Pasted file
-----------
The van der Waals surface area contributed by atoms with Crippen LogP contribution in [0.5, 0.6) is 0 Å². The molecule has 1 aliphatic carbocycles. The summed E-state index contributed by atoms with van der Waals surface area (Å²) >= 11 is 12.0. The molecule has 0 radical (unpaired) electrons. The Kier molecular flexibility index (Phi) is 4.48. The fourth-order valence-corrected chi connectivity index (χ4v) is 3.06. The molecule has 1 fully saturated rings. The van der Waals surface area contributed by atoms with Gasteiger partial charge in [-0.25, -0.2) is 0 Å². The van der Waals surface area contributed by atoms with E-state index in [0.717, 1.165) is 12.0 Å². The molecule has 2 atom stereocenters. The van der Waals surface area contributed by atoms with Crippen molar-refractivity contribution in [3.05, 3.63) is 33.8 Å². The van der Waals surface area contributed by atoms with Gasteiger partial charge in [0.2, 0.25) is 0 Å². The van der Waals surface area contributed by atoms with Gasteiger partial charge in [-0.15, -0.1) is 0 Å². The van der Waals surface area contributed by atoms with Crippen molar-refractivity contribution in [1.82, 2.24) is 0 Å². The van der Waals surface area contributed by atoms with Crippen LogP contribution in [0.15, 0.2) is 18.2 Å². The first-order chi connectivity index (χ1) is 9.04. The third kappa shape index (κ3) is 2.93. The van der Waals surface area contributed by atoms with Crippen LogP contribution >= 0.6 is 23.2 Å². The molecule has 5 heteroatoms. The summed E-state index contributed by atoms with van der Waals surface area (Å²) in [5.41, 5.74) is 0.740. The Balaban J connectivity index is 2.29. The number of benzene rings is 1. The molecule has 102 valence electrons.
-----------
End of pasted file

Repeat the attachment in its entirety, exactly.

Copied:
The van der Waals surface area contributed by atoms with Crippen LogP contribution in [0.5, 0.6) is 0 Å². The molecule has 1 aliphatic carbocycles. The summed E-state index contributed by atoms with van der Waals surface area (Å²) >= 11 is 12.0. The molecule has 0 radical (unpaired) electrons. The Kier molecular flexibility index (Phi) is 4.48. The fourth-order valence-corrected chi connectivity index (χ4v) is 3.06. The molecule has 1 fully saturated rings. The van der Waals surface area contributed by atoms with Gasteiger partial charge in [-0.25, -0.2) is 0 Å². The van der Waals surface area contributed by atoms with E-state index in [0.717, 1.165) is 12.0 Å². The molecule has 2 atom stereocenters. The van der Waals surface area contributed by atoms with Crippen molar-refractivity contribution in [3.05, 3.63) is 33.8 Å². The van der Waals surface area contributed by atoms with Gasteiger partial charge in [0.2, 0.25) is 0 Å². The van der Waals surface area contributed by atoms with Gasteiger partial charge in [-0.15, -0.1) is 0 Å². The van der Waals surface area contributed by atoms with Crippen molar-refractivity contribution in [1.82, 2.24) is 0 Å². The van der Waals surface area contributed by atoms with Crippen LogP contribution in [0.15, 0.2) is 18.2 Å². The first-order chi connectivity index (χ1) is 9.04. The third kappa shape index (κ3) is 2.93. The van der Waals surface area contributed by atoms with Crippen LogP contribution >= 0.6 is 23.2 Å². The molecule has 5 heteroatoms. The summed E-state index contributed by atoms with van der Waals surface area (Å²) in [5.41, 5.74) is 0.740. The Balaban J connectivity index is 2.29. The number of benzene rings is 1. The molecule has 102 valence electrons.